I’d never cut anybody else’s nails until I was thirty-one years of age. Then, in the space of a couple of weeks, I was cutting the nails of two of the most important people in my life, neither of whom was able to perform this task themselves. At one end of life’s journey was my father, riddled with cancer and possessing neither the strength nor agility to wield a nail clippers. At the other, my newborn daughter whose facial lacerations a day after emerging from the womb demanded the application of mouth to tiny finger and the careful nibbling away at her delicate, but razor-sharp nails. I was struck at the time by the difference between the two sets of nails. My father’s were dry and brittle, almost turning to powder on contact with the metal of the clippers; further evidence of his decline, the cancer-driven weathering of his tissues. My daughter’s were as soft and supple as poplar leaves newly-burst out from their buds, attesting to the health and vigour of her little wriggling body.
It felt strange cutting my father’s nails. Indeed, all the little things I did for him during those last few twilight months of his life were accompanied by complex and conflicting sets of emotions. Whether washing his hair, peeling and slicing a pear (one of the few things he still ate with relish), lifting him up in the bed or linking him as he went for a shuffle up and down the ward, I always felt a mixture of pride and sadness. Pride in myself, that I had become man enough to be of help to my father in his hour of need. Sadness, because I was doing things for him that only months before were well within his capacities.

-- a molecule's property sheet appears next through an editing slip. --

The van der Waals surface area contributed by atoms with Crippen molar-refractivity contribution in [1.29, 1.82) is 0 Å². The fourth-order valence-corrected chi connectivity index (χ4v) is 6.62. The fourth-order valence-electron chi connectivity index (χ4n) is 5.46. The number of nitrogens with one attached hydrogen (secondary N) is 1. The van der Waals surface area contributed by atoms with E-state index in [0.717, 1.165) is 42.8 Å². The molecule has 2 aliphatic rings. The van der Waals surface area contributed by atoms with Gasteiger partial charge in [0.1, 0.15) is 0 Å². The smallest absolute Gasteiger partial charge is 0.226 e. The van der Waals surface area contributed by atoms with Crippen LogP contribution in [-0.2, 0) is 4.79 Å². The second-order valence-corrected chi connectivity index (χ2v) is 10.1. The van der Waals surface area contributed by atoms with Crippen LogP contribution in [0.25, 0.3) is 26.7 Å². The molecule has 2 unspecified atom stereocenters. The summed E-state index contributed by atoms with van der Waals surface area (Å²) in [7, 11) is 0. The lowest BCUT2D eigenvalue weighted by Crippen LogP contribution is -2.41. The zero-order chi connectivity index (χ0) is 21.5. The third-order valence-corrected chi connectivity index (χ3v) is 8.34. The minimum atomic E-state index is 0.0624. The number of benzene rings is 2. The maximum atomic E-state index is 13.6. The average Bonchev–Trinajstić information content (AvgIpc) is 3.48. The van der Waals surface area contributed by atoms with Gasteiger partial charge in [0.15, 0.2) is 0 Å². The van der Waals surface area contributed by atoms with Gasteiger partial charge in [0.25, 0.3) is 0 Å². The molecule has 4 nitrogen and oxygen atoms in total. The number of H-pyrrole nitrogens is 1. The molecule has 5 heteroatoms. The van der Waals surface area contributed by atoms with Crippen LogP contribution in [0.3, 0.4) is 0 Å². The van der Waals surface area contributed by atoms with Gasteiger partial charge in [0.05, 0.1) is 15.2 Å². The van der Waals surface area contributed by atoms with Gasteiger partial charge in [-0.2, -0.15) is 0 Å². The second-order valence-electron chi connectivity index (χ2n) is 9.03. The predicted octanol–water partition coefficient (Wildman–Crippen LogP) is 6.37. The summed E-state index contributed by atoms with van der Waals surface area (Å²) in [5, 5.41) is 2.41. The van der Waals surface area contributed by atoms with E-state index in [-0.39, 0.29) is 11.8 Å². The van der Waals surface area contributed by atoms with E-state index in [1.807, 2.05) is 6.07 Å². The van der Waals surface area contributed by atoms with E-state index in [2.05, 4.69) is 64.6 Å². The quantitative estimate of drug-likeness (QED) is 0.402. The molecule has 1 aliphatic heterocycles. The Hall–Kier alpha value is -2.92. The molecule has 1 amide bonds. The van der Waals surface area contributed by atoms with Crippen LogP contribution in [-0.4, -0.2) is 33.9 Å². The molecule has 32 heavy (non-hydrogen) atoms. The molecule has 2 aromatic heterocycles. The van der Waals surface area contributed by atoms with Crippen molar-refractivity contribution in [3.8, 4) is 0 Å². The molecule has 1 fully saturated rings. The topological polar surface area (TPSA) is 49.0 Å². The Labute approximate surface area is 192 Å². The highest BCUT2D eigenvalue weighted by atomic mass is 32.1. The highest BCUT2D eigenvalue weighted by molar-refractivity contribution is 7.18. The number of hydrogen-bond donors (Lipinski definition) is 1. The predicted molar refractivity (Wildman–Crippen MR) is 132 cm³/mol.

It never felt strange in the case of my baby daughter. Babies were meant to be helpless. Their fathers were meant to cut their nails, change their nappies, cater for their every want and need.
Just like it’s the tiny sparks of personality in a newborn that delight us the most (a particular way of curling the lip, an adult-like frown or a distinctive gurgle), when a parent becomes helpless and you feel them slipping away it can sometimes be the little things, the tiny scraps of evidence of a greater decline, that upset you the most. In my father’s case, it was his sudden casting aside of a lifetime’s habit of smoking that said more than all the charts and bloods and full-body scans. That and his turning up of his nose at a naggin of Jameson I smuggled in past the nurses! I knew then that his spirit was beating a slow retreat from the battleground of his body. Piece by piece he was ceding ground to the cancer.
Somewhere along the line of that retreat he met my daughter, whose rapid advance gave him great comfort during the six weeks they got to spend together. The day before my father died, we put her into his arms and they both closed their eyes and seemed to snooze for a while. With head softly resting on head, it looked to those of us in the room like grandfather and granddaughter were enjoying some kind of non-verbal conversation, something almost telepathic. What, if anything, was ‘said’ during this spell will always remain for me one of life’s sweet mysteries.
I’m still cutting that little girl’s nails ― and indeed those of her younger sister. But like so many of the small tasks I perform for them, given how fast they’re growing up, it will probably be handed over to their more-than-able management very shortly, following in the footsteps of things they now do without any adult assistance such as getting dressed or showering. Soon they won’t need any help from me and perhaps someday it will be me holding out my hand, like my father before me, and keeping still while one of them gets to work with the clippers.